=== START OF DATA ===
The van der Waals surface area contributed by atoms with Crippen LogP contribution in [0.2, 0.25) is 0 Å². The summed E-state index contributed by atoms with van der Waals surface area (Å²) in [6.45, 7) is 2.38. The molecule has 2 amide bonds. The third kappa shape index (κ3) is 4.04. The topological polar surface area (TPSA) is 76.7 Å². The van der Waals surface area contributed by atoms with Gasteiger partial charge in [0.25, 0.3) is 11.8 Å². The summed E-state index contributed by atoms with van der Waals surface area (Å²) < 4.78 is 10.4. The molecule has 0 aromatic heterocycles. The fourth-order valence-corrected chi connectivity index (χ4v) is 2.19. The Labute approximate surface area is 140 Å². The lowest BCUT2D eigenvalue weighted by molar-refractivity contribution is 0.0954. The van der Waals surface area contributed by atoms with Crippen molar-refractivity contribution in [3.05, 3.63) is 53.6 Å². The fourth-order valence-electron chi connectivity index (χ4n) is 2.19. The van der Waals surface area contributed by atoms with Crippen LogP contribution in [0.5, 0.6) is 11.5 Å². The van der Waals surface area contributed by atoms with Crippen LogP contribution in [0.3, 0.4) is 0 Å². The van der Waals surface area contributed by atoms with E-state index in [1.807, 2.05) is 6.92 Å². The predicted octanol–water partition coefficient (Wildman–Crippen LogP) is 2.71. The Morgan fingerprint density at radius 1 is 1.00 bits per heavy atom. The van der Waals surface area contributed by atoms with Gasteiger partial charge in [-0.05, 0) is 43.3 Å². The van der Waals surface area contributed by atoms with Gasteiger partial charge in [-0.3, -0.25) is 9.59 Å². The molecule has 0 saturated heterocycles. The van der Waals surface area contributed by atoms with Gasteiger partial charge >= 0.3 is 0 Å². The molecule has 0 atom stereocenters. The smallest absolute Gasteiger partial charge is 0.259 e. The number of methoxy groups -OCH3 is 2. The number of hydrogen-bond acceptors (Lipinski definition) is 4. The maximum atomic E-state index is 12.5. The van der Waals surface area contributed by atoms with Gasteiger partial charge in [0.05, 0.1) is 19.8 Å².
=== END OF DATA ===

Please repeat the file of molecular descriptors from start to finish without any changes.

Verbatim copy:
The van der Waals surface area contributed by atoms with Crippen LogP contribution in [0.2, 0.25) is 0 Å². The summed E-state index contributed by atoms with van der Waals surface area (Å²) in [6.45, 7) is 2.38. The molecule has 2 amide bonds. The third kappa shape index (κ3) is 4.04. The topological polar surface area (TPSA) is 76.7 Å². The van der Waals surface area contributed by atoms with Gasteiger partial charge in [0.25, 0.3) is 11.8 Å². The summed E-state index contributed by atoms with van der Waals surface area (Å²) < 4.78 is 10.4. The molecule has 0 aromatic heterocycles. The fourth-order valence-corrected chi connectivity index (χ4v) is 2.19. The Labute approximate surface area is 140 Å². The lowest BCUT2D eigenvalue weighted by molar-refractivity contribution is 0.0954. The van der Waals surface area contributed by atoms with Crippen molar-refractivity contribution in [3.05, 3.63) is 53.6 Å². The fourth-order valence-electron chi connectivity index (χ4n) is 2.19. The van der Waals surface area contributed by atoms with Crippen LogP contribution in [0.5, 0.6) is 11.5 Å². The van der Waals surface area contributed by atoms with Crippen LogP contribution in [0.3, 0.4) is 0 Å². The van der Waals surface area contributed by atoms with E-state index in [1.807, 2.05) is 6.92 Å². The predicted octanol–water partition coefficient (Wildman–Crippen LogP) is 2.71. The Morgan fingerprint density at radius 1 is 1.00 bits per heavy atom. The van der Waals surface area contributed by atoms with Gasteiger partial charge in [-0.05, 0) is 43.3 Å². The van der Waals surface area contributed by atoms with Gasteiger partial charge in [-0.3, -0.25) is 9.59 Å². The molecule has 0 saturated heterocycles. The van der Waals surface area contributed by atoms with Gasteiger partial charge >= 0.3 is 0 Å². The molecule has 0 atom stereocenters. The smallest absolute Gasteiger partial charge is 0.259 e. The number of methoxy groups -OCH3 is 2. The number of hydrogen-bond acceptors (Lipinski definition) is 4. The maximum atomic E-state index is 12.5. The van der Waals surface area contributed by atoms with Gasteiger partial charge in [0.05, 0.1) is 19.8 Å².